Sundance Film Festival alumni and a festival programmer immerse themselves in what it takes to be a filmmaker for the acclaimed festival.
This post was written by Meagan Keane.
The Sundance Film Festival was founded in the 1980s by legendary actor Robert Redford and is considered one of the largest and most prestigious independent film festivals in the world. Over the years, films like Paris is on fire, Precious, I’m waiting for Superman, “ and Minari have shaped the entertainment world with the coveted Grand Prize of the jury.
Many filmmakers dream of the chance to bring their art to a wider audience and experience their big breaks at Sundance. But what does it take for your film to be selected for Sundance?
Adobe, a longtime sponsor of the Sundance Film Festival, recently hosted a virtual podium for special events where this question was asked of a group of film professionals. Director Sam Feder spoke to producer Amy Scholder about her film. Disclosure, a 2020 Sundance film now available on Netflix that documents the history of transgender portrayals on film and television. Christopher Makoto Yogi shared his experiences as a director, editor and writer of I was a simple man, which debuted at Sundance in 2021. In addition, Sundance Film Festival’s feature film programmer Dilcia Barrera shared an insider’s perspective on the selection process.
Over the course of an hour, the panelists in the five-part How to get your film into Sundance: Filmmakers Panel talked about everything that inspired her to get into the film industry, to organizing ideas during a project. The discussion led to some great tips that can help any filmmaker create films for the Sundance Film Festival.
Focus on the movie.
Dilcia: A lot of people think that at Sundance we have a mysterious way of choosing movies. But honestly, it’s about the content. We look at the story and the passion, authenticity and honesty that filmmakers bring with them. Both Sam and Christopher are great examples because their two films are very personal stories that come from a place of reality but still bring incredible art to the screen.
Be true to yourself and don’t give up.
Sam: I don’t think I’m the only one who thought that if I just got into Sundance, then I made it. But I did two films and didn’t get in. And I’ve started to take it really personally. It made me doubt myself. I’ve worked a lot to realize that it can be great for your film and career, although it can be great for your film and career, but it also doesn’t affect who you are, your work, or your future. There are so many great films that don’t come to the cinema every year.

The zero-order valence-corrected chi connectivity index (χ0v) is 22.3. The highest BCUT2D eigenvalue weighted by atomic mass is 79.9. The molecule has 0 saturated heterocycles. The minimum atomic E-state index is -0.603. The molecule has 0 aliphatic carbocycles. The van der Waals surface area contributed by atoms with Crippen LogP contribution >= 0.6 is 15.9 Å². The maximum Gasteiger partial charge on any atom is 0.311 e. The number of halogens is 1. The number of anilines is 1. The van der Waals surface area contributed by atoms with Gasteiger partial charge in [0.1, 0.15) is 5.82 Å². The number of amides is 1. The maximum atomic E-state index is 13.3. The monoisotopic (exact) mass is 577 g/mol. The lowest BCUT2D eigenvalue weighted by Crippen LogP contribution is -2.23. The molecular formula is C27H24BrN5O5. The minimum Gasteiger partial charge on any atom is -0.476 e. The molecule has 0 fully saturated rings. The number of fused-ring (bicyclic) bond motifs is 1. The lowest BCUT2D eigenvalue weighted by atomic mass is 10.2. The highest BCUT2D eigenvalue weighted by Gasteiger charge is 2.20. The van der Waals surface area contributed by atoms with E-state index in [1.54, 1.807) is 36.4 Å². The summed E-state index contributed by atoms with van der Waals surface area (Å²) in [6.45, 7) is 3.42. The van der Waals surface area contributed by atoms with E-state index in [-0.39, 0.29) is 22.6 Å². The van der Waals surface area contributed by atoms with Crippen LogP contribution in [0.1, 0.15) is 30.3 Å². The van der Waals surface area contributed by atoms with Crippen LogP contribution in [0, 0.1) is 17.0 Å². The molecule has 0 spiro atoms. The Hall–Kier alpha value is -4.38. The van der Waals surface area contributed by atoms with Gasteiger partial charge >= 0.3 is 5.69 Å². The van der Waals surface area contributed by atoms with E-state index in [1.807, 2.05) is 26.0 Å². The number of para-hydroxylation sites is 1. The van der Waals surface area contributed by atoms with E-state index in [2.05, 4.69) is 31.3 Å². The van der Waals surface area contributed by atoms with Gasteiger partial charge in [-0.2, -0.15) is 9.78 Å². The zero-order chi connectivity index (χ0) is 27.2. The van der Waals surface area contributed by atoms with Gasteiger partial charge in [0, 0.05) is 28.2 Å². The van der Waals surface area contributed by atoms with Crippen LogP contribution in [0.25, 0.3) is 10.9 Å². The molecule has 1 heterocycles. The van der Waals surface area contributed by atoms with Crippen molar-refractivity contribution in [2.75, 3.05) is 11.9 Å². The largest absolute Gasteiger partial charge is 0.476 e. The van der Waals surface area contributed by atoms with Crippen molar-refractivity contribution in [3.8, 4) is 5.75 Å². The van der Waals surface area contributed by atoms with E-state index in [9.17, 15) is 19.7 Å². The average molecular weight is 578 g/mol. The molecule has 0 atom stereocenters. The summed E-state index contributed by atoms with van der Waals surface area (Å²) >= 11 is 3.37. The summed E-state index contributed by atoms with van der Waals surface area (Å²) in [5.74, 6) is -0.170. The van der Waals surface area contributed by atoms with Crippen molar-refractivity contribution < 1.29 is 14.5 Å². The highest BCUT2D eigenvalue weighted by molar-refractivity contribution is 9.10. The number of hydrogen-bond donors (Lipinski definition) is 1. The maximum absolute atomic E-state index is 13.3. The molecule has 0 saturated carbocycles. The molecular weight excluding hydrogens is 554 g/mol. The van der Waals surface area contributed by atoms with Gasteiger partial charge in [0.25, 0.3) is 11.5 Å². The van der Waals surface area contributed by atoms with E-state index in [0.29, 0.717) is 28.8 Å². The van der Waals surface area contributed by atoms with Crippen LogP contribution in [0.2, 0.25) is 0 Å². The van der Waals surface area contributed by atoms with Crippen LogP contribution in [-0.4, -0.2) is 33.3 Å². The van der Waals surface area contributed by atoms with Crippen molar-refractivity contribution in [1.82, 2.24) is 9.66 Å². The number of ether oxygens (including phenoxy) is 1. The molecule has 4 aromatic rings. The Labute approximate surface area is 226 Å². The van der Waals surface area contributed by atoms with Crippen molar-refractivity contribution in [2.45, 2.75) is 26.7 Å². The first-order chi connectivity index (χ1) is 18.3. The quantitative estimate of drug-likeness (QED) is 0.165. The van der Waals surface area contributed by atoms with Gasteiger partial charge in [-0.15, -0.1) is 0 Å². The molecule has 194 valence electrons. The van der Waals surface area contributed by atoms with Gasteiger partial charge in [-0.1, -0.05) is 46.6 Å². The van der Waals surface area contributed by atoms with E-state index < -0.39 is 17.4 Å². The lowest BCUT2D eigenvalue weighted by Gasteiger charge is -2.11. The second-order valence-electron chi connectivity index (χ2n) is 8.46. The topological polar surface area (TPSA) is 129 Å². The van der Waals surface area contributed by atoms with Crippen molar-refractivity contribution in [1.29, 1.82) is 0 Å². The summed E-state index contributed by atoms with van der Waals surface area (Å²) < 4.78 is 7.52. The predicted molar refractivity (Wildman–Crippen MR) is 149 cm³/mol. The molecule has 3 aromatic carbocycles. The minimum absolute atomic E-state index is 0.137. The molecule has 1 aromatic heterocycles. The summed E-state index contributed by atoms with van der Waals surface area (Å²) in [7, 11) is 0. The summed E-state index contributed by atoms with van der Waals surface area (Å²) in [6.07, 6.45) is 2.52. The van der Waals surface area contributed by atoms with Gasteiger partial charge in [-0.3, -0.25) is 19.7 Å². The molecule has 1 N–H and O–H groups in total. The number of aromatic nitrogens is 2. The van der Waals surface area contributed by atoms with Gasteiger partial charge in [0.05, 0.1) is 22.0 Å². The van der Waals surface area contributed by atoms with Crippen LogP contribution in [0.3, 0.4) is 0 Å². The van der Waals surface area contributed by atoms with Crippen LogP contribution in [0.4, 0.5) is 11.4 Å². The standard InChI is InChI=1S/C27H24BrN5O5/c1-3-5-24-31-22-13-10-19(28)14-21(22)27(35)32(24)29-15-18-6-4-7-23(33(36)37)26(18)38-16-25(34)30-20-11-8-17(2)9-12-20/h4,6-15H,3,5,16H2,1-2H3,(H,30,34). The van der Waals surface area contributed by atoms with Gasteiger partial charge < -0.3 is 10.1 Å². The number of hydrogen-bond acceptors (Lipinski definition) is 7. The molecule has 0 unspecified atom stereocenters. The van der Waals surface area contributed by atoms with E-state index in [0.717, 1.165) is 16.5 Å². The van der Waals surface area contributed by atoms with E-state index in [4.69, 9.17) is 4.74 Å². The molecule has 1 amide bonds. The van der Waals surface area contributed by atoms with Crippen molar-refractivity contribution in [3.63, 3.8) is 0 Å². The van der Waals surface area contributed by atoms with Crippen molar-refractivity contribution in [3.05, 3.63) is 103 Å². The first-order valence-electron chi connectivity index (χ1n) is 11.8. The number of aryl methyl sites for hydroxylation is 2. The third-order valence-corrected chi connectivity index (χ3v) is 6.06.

Christopher: I also had to learn to let go of these thoughts. The only thing I would focus on was do I like this movie? Am i proud of it? That’s the only goal, because when I think about what programmers at Sundance or Berlin or wherever think about my film, I start to make decisions that go against my gut. If you start hearing all of these voices you can really get off track.
Dilcia: I was a short film programmer for years. It is our largest area; We receive around 9,000 submissions a year. Some people think that with so many submissions, it really doesn’t matter whether they submit their film. But I want to say that it matters because once you submit a film to Sundance, you get into our system. We’ll start tracking your career and progress as a filmmaker, and when we see people really growing we’ll be paying closer attention to what they’re doing. Getting down to the right path for your film festival life is a good strategy.
Build a community.
Sam: I’ve learned over the years how important it is to build a team. With Disclosure, We almost had this grassroots community and relationships that Amy and I had built over 20 years. Finding people who are like-minded and share the same passion for storytelling will help you keep your feet on the ground and carry your work into the world.
Amy: I think those behind the scenes relationships made our interviews so amazing because there was so much trust in the room. We appreciated every single person on the set.
Christopher: I love the collaborative aspect of filmmaking. I love being with others. I keep showing people things and asking them to tell me what works and what doesn’t. I’m lucky to have these collaborators to ricochet off of or I’m just kind of banging my head against the wall.
Dilcia: The reality of the movie is that it’s not just about passion, it’s also about putting yourself in the right circumstances. I really encourage people to use whatever resources they can find, such as applying for scholarships or grants. Find people to help you when you’re ready to make a movie.
Christopher: As part of the Screenwriters Lab program, I was very grateful for the support from the Sundance Institute. You were the first to say they believed in me. They were cheerleaders, supporters, and if I needed an introduction, they could help me with that. It was still hard to sell and it took me seven years to get people to see my vision and what the film can bring to the world.
Sam: One of the biggest pieces of advice is something I got from a college professor who said, “Always work.” I didn’t get it at first because of course I always try to work. He said that you should take a video of people’s feet yourself on the train and study what is around you. There is so much inspiration everywhere and I’ve always taken that to heart. It’s a great way to look at the world and see myself in the world.
Check out the rest How to get your film into Sundance: Filmmakers Panel and see what inspires you.